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Phillies 2, Cubs 0: A Bit Of History

What happened Saturday at Wrigley Field hasn't happened often in Cubs history.

Jonathan Daniel

When you see a game as dully played as the Cubs' 2-0 loss to the Phillies Saturday afternoon, you look for any angle that could make it interesting.

Here's that angle: in the last 100 years, the Cubs have played just 13 other games in which they were shut out and had at least 10 hits. The last such game was about two years ago, a 1-0 loss to the Pirates May 25, 2012.

Ah, but if you're looking for the last such game at Wrigley Field, you're going to be looking back a little farther. More than three decades farther, July 21, 1980, when the Cubs were shut out with 10 hits by the Giants.

But! That game went 15 innings.

For the last time the Cubs lost a nine-inning game at Wrigley Field in which they were shut out and had at least 10 hits, before today, you must go back 60 years -- to the first game of a doubleheader June 9, 1954, also thrown by the Phillies. There's only one other such game, May 31, 1942, shut out by the pennant-bound Cardinals 3-0 on 10 hits.

All three of the Cubs teams I just mentioned were bad-to-awful. The 1980 Cubs were on their way to a 98-loss season. The 1954 Cubs lost 90 in a 154-game season (a 67-95 pace for 162), and in 1942, the .442 winning percentage would compare to a 72-90 season in modern baseball.

That's what we have to look forward to, my friends. I won't sugarcoat. Saturday, this team was able to hit -- as noted, 10 of them -- but went 0-for-7 with RISP and stranded 10 (one walk, one double play). Starlin Castro had three of the hits, which is a good thing. He never got past second base, which isn't. Emilio Bonifacio had a pair of hits, and also never saw third base. Cliff Lee and Jonathan Papelbon had both been hit hard so far this year -- both came in with double-digit ERAs. Lee gave up hits but never seemed to be in trouble, and Papelbon retired the side in the ninth 1-2-3 for his first save of 2014.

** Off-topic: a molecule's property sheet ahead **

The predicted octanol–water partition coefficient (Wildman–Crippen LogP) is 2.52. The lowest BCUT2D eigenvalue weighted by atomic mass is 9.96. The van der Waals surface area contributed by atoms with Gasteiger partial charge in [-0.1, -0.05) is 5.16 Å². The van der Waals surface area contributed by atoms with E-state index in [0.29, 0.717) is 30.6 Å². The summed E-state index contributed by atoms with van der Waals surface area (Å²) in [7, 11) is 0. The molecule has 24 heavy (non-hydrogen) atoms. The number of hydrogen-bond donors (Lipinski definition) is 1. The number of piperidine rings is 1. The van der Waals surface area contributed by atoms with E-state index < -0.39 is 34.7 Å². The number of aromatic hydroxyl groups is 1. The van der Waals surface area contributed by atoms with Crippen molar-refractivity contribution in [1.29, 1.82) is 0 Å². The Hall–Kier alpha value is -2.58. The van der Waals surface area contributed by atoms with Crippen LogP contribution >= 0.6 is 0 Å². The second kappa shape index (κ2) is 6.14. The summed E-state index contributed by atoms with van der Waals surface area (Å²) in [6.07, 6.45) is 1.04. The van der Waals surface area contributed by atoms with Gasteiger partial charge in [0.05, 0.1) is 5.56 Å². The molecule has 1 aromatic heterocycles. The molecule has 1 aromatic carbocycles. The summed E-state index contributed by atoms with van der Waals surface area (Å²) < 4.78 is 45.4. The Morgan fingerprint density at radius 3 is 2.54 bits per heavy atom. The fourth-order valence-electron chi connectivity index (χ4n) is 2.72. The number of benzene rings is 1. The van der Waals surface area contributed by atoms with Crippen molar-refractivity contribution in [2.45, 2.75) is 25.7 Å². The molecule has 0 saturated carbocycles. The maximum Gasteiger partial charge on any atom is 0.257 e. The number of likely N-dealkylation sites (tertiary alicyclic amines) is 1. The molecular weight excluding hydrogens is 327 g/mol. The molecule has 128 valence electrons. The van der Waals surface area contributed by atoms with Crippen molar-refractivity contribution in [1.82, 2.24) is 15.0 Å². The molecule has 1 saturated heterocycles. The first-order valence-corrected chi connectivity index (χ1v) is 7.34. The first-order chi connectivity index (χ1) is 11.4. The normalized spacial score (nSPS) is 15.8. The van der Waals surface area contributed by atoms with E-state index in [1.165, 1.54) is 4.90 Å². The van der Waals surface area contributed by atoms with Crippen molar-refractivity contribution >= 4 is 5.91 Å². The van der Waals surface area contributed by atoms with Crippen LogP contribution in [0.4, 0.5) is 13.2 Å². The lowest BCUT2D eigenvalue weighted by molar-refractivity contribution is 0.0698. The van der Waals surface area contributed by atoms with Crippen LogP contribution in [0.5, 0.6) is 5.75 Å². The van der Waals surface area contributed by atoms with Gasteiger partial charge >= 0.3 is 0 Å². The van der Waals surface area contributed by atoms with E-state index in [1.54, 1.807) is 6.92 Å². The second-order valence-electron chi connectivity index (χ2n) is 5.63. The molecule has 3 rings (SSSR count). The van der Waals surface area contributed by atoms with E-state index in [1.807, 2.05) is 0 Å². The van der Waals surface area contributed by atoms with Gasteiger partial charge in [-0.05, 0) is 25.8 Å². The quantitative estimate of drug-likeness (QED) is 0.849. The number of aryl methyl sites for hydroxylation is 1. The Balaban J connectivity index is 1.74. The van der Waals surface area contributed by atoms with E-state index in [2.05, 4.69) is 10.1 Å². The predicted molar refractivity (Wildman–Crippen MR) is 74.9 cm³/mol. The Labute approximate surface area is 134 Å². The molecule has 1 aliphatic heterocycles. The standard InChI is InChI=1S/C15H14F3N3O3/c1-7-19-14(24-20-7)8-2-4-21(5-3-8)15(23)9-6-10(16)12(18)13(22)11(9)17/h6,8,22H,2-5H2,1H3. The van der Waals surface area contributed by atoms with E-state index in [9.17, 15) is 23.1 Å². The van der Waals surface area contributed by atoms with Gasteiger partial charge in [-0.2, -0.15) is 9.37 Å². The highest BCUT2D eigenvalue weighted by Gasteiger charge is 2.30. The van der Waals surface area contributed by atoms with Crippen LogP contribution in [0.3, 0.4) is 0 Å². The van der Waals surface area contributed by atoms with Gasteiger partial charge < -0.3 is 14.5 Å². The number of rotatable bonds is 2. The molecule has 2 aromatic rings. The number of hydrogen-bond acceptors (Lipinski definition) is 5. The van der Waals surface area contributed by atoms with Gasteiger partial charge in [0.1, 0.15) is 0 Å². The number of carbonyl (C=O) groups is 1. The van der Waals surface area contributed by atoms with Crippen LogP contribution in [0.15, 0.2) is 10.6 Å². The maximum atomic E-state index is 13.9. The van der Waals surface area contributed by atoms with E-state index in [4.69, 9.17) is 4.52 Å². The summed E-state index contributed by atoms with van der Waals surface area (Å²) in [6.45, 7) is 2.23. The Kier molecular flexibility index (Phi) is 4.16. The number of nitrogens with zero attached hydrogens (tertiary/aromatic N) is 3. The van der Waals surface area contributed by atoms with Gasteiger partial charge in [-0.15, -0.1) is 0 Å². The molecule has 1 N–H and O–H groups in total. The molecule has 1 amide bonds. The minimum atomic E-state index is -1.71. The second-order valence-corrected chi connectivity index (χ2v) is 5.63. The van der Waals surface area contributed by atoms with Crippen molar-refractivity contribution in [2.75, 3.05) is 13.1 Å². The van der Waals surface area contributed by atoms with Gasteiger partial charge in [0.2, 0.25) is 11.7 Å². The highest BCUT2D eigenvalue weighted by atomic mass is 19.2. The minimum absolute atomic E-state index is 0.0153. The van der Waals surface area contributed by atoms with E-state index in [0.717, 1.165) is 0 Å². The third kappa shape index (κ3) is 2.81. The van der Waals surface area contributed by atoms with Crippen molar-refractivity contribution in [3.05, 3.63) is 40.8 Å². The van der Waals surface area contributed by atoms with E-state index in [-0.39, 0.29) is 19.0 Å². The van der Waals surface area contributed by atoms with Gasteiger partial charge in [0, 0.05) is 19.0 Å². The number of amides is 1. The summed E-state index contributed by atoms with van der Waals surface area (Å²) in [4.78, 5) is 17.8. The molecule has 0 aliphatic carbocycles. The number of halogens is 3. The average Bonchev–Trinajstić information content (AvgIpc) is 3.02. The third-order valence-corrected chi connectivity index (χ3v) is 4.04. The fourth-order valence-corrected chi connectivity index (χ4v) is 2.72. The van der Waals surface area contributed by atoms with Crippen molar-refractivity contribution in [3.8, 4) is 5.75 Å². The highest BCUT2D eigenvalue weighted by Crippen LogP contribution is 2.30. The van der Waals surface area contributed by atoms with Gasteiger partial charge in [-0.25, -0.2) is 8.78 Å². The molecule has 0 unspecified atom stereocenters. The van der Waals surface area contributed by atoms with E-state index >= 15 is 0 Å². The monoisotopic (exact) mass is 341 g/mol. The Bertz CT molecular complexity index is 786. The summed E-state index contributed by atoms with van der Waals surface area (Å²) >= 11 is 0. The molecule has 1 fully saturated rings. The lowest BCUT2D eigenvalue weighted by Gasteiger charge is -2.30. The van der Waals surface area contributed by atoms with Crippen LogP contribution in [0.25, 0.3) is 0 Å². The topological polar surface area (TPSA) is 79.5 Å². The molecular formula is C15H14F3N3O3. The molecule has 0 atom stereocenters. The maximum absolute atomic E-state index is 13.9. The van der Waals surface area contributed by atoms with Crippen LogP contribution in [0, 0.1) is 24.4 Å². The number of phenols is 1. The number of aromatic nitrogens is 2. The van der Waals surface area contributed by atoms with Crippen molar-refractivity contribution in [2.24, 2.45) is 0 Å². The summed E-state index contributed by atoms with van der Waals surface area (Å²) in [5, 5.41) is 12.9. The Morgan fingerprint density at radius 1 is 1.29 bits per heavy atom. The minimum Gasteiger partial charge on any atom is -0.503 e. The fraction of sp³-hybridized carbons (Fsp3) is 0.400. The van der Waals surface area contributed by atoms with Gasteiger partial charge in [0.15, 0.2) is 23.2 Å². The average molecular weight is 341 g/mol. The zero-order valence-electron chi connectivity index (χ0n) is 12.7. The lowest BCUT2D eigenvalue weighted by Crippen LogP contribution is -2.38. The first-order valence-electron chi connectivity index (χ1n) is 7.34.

Jeff Samardzija had his second straight good start, allowing just six hits and striking out eight. The first hit he allowed was a no-doubter home run to Chase Utley (who also had three hits on the game), and, truth be told, the game was really over at that point. Shark isn't doing anything but increasing his trade value with starts like this one. I suppose that's a good thing, in the long run.

The weather was better, with sunshine and lighter winds, though it was still chilly, 41 degrees at game time The Cubs had promised magnet schedules to the first 30,000 fans; despite the fact that nowhere near the announced 30,651 were actually in the park (maybe 19,000 were actually in the house), they somehow ran out of schedules to give out.

Hey, the Cubs are celebrating team history this year. So here's another game to add to team lore, though probably not the kind they have in mind.

Sunday, the Cubs try to avoid the sweep when Carlos Villanueva, who has already posted two losses in relief, gets his first start of the season against longtime Cub nemesis A.J. Burnett. The weather will be warmer. That's about all I've got.